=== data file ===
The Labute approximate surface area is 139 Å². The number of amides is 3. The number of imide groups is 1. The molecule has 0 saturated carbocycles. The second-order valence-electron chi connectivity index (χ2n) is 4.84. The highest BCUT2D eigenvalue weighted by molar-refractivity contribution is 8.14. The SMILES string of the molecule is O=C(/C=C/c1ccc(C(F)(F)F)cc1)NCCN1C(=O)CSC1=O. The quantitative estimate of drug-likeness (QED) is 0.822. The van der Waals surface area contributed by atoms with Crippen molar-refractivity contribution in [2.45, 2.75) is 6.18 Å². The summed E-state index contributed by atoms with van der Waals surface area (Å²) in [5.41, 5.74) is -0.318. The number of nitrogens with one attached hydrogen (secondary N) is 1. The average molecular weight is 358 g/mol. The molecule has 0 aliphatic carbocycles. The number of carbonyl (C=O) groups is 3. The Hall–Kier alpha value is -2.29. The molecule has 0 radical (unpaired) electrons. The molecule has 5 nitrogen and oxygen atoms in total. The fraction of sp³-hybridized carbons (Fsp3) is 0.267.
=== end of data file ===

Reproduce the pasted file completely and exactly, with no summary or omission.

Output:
The Labute approximate surface area is 139 Å². The number of amides is 3. The number of imide groups is 1. The molecule has 0 saturated carbocycles. The second-order valence-electron chi connectivity index (χ2n) is 4.84. The highest BCUT2D eigenvalue weighted by molar-refractivity contribution is 8.14. The SMILES string of the molecule is O=C(/C=C/c1ccc(C(F)(F)F)cc1)NCCN1C(=O)CSC1=O. The quantitative estimate of drug-likeness (QED) is 0.822. The van der Waals surface area contributed by atoms with Crippen molar-refractivity contribution in [2.45, 2.75) is 6.18 Å². The summed E-state index contributed by atoms with van der Waals surface area (Å²) in [5.41, 5.74) is -0.318. The number of nitrogens with one attached hydrogen (secondary N) is 1. The average molecular weight is 358 g/mol. The molecule has 0 aliphatic carbocycles. The number of carbonyl (C=O) groups is 3. The Hall–Kier alpha value is -2.29. The molecule has 0 radical (unpaired) electrons. The molecule has 5 nitrogen and oxygen atoms in total. The fraction of sp³-hybridized carbons (Fsp3) is 0.267.